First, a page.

ENTERTAINMENT
April 17, 2011 | By Mark Olsen, Special to the Los Angeles Times
After a hand-stitched title card announces the year and place as 1845 Oregon, "Meek's Cutoff" shows the slow, laborious process of a small wagon train moving across open country. A river is crossed, water gathered, clothes wrung out, cookware scrubbed. Then, as one shot dissolves slowly into another, one barren landscape fading in from the last, the wagons and their guide seem to roll right across an expanse of open sky, an image at once rustic, fragile and mystical. "Meek's Cutoff" is by all technical definitions a western but also clearly something more.
SPORTS
January 2, 2010 | By Gary Klein
Oregon's season started with a loss that was punctuated by running back LeGarrette Blount's infamous postgame punch. It ended Friday in the 96th Rose Bowl with the Ducks' usually high-powered offense made punchless by Ohio State. Blount, once again, played a pivotal role in the Ducks' 26-17 defeat. The senior from Florida, who was suspended after his Sept. 3 postgame outburst at Boise State, scored the Ducks' first touchdown. But his third-quarter fumble deep in Ohio State territory ended a scoring opportunity with Oregon trailing by two points.
SPORTS
November 23, 2009 | Chris Dufresne
Time ran out on Arizona against Oregon but also on a columnist trying to chronicle the year's best game (so far) as Saturday night sprinted toward a Sunday newspaper deadline. Call this the "Extra, extra, read all about it!" spillover edition. Oregon's 44-41 double-overtime victory in Tucson was remarkable on many offensive and defensive fronts. Let's start with Oregon holder Nate Costa, the backup quarterback, whose hands should be cast and bronzed for posterity should the Ducks go on to win the Rose Bowl.
SPORTS
October 26, 2009 | Gary Klein
Before the season, USC's game at Oregon on Saturday looked like it could be the matchup of the year in the Pacific 10 Conference. The luster faded when Oregon lost its season opener to Boise State. It all but disappeared after USC fell at Washington on Sept. 19. Six weeks later, the Trojans and Ducks are back in the national spotlight with a marquee matchup that will have Pac-10 title implications and possibly more. Oregon (6-1) leads the Pac-10 with a 4-0 record. USC (6-1)
ENTERTAINMENT
February 15, 2009 | ANN POWERS, POP MUSIC CRITIC
"We don't use the word 'grande' here," said the barista at Albina Press, one of the latte-obsessed Pacific Northwest's many shrines to the perfectly pulled cup. "That's a proprietary term of the Starbucks company. Do you mean 'large'?" While I tried to sweet-talk my way out of a bitter drink, Matt Ward, who'd suggested we meet here, scanned the coffeehouse for a table. Every spot in the large, airy room was taken by someone hunched over a laptop or a book. This cross section of students, unidentified "creatives" and home-office refugees would not tolerate the noise of a journalist quizzing a musician.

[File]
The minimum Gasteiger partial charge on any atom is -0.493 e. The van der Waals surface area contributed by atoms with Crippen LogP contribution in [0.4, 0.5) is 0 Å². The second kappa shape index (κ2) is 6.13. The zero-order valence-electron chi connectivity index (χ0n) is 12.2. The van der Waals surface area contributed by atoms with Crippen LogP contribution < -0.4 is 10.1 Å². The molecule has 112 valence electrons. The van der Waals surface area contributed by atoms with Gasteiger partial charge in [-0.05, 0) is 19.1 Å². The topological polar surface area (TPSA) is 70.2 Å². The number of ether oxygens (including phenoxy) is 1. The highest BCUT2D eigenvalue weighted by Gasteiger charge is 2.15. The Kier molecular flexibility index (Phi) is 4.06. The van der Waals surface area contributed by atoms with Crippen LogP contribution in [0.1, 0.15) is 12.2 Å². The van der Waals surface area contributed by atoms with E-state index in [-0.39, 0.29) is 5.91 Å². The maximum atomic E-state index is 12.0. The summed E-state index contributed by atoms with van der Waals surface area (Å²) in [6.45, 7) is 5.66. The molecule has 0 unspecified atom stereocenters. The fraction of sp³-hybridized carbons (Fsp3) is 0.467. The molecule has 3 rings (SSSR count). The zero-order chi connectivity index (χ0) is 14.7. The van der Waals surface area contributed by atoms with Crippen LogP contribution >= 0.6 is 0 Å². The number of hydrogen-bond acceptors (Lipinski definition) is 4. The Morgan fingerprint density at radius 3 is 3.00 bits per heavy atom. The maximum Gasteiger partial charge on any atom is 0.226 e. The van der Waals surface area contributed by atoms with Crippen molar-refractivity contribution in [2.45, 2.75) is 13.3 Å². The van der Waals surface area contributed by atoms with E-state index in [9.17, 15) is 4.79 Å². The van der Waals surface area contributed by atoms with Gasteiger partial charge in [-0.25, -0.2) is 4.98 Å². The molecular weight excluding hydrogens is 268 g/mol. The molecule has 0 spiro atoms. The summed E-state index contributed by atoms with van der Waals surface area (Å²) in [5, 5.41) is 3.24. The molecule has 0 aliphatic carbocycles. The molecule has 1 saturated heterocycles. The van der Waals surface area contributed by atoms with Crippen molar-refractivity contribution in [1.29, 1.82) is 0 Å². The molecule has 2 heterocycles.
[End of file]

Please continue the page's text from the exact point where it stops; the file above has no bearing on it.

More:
SPORTS
November 30, 2008 | CHRIS DUFRESNE, Dufresne is a Times staff writer.
The day was crisp and clear with a kickoff temperature of 62 degrees. Sunset left a stunning pink hue that clung to the hills that surround Reser Stadium. It almost felt like Pasadena on Jan. 1 What a backdrop. What a tease. What a Beaver bummer. Roses being housed in an adjacent building, guarded by a SWAT officer, were never threatened or presented. There wasn't much to say up here after Oregon crushed Oregon State in the 112th Civil War, 65-38. Beavers tried to make their mouths move.
NEWS
November 22, 2001 | JINNY GUDMUNDSEN, SPECIAL TO THE TIMES
Simulations are terrific for educating kids. By creating complex environments, simulations let kids learn by doing. Two new titles, "Oregon Trail 5th Edition: Adventures Along the Oregon Trail" and "Monopoly Tycoon," show how good a good simulation can be. "The Oregon Trail 5th Edition: Adventures Along the Oregon Trail": Become a pioneer, join a wagon train and head west on the Oregon Trail to make a fortune. Kids do that and more in this fifth installment of the classic "Oregon Trail" series.
TRAVEL
June 27, 1993 | JAMES T. YENCKEL, WASHINGTON POST
The grass-covered slope of Windlass Hill rises from the empty vastness of the Nebraska prairie, still branded by the tracks carved as the pioneers inched their covered wagons down the incline. The ruts are so deep they have survived a century and a half of wind, rain and snow. This hill was among the first of countless obstacles that challenged the thousands of pioneers headed west on the 2,170-mile Oregon Trail.
TRAVEL
October 5, 2008 | Patrick Comiskey, Special to The Times
Most wine regions are beautiful, but Oregon's Willamette Valley is exceptional. Dramatically situated between two mountain ranges, the Coast Range to the west and the Cascades to the east, the valley is a lush rural area, gently curvaceous landscape shaped by volcanic events, then polished by abundant Pacific moisture. The result is a sensuous terrain of smooth-shouldered, voluptuous hills and languorous green valleys lined with fragrant forests of spruce, fir and pine.
SPORTS
January 7, 2007 | Diane Pucin, Times Staff Writer
So unused to losing basketball games are the UCLA Bruins that junior leader Arron Afflalo stood in a cold corridor at McArthur Court shivering under one towel and wiping his eyes with another. Not that it was realistic to expect the top-ranked Bruins to run through an undefeated season, but this first loss, a Pacific 10 Conference road game in the head-splittingly loud arena, hit Afflalo with an unexpected melancholy. The Bruins (14-1, 3-1) were beaten, 68-66, by No.